Just yesterday, we published an article on how two very different companies were both tackling the same problem in very different ways. The companies were Google and Vdopia, the problem is that Apple iOS doesn’t support Flash, and both of their solutions amounted to the same thing: stop using Flash. Today, yet another company has released a solution that side-steps Adobe.
What’s the story?
From a certain perspective, what we’ve got here is a battle between proprietary and open technologies. Flash has been a big dog for a long time, but not everyone is happy using it because it is owned by Adobe. Adobe went some way towards fixing bugs and performance problems with Flash 10.1 last year, but it by no means ended the war. Apple simply refuses to support Flash, and is encouraging everyone to use open HTML 5 technologies instead. And Apple isn’t alone – while Opera supports Flash, it would rather everyone use HTML 5 instead. And seeing as Opera is still the biggest mobile browser around, what it thinks is important in this instance.
And it seems that others agree. Google and Vdopia (a mobile video advertiser) both released solutions to this problem yesterday that effectively amounted to “use HTML 5 instead of Flash”
What happened today?
Sam Abadir, appMobi CTO says “we saw what GoogleLabs created with SWIFFY and thought it would be an interesting experiment to hook it up to our cloud-based app build services, providing a very streamlined way to get Flash assets onto the iOS platform. In our initial testing, we found some counter-intuitive quirks, for example SWIFFY’s HTML5 output does not work on Android devices. So for now, we’re not offering Android builds on this experiment, but as soon as SWIFFY is ready for Android, we’ll make it available.”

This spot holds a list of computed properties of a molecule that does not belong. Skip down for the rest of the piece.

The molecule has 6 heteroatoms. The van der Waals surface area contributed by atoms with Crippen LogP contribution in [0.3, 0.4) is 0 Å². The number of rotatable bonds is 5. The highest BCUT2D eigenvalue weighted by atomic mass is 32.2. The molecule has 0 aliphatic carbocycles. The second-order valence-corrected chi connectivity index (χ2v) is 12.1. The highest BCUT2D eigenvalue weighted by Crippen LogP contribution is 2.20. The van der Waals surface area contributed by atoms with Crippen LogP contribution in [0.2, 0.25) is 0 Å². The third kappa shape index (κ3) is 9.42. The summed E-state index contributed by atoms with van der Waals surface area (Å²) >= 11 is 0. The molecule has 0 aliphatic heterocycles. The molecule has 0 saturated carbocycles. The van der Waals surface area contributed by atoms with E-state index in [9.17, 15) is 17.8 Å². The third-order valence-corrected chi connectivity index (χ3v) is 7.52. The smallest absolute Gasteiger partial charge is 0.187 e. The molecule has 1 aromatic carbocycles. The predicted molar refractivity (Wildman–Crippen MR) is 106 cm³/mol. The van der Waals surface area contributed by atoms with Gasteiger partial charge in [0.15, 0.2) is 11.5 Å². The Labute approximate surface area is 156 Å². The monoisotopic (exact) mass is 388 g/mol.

appFlash is available free on the appMobi web site at http://www.appmobi.com/appFlash
What we think?
Ok, so one of the things that keeps coming up is that people already know how to use Flash. They like it, it’s easy. It’s a lot easier than learning how to code for iOS. So there’s an attitude out there that making Flash translation services will just mean that people continue coding in Flash, and then translate it into whatever system they’re interested in running their creative/application on.
I don’t really believe that.
All three of the services launched in the last day were geared towards converting Flash into HTML 5. How long will people continue going through a middle man? If Flash isn’t actually necessary, how long will it stay afloat. The big problem with HTML 5 is that it isn’t completely ready yet – there are still problems with it as a platform. Even appMobi admits that, as it had to release a product recently to try and fix the horrible rendering speed issues HTML 5 has – and the appFlash system only works for iOS at the moment. Android devs will just have to wait.
But these are all teething problems. Even without being truly ready yet, HTML5 is still attracting a huge amount of support and developers. For me, it’s like a tide that’s just coming in. It’s implacable, but we’re not submerged yet. Even so, our ankles are wet now and I think people are taking a look around at what the future of mobile development is really going to be.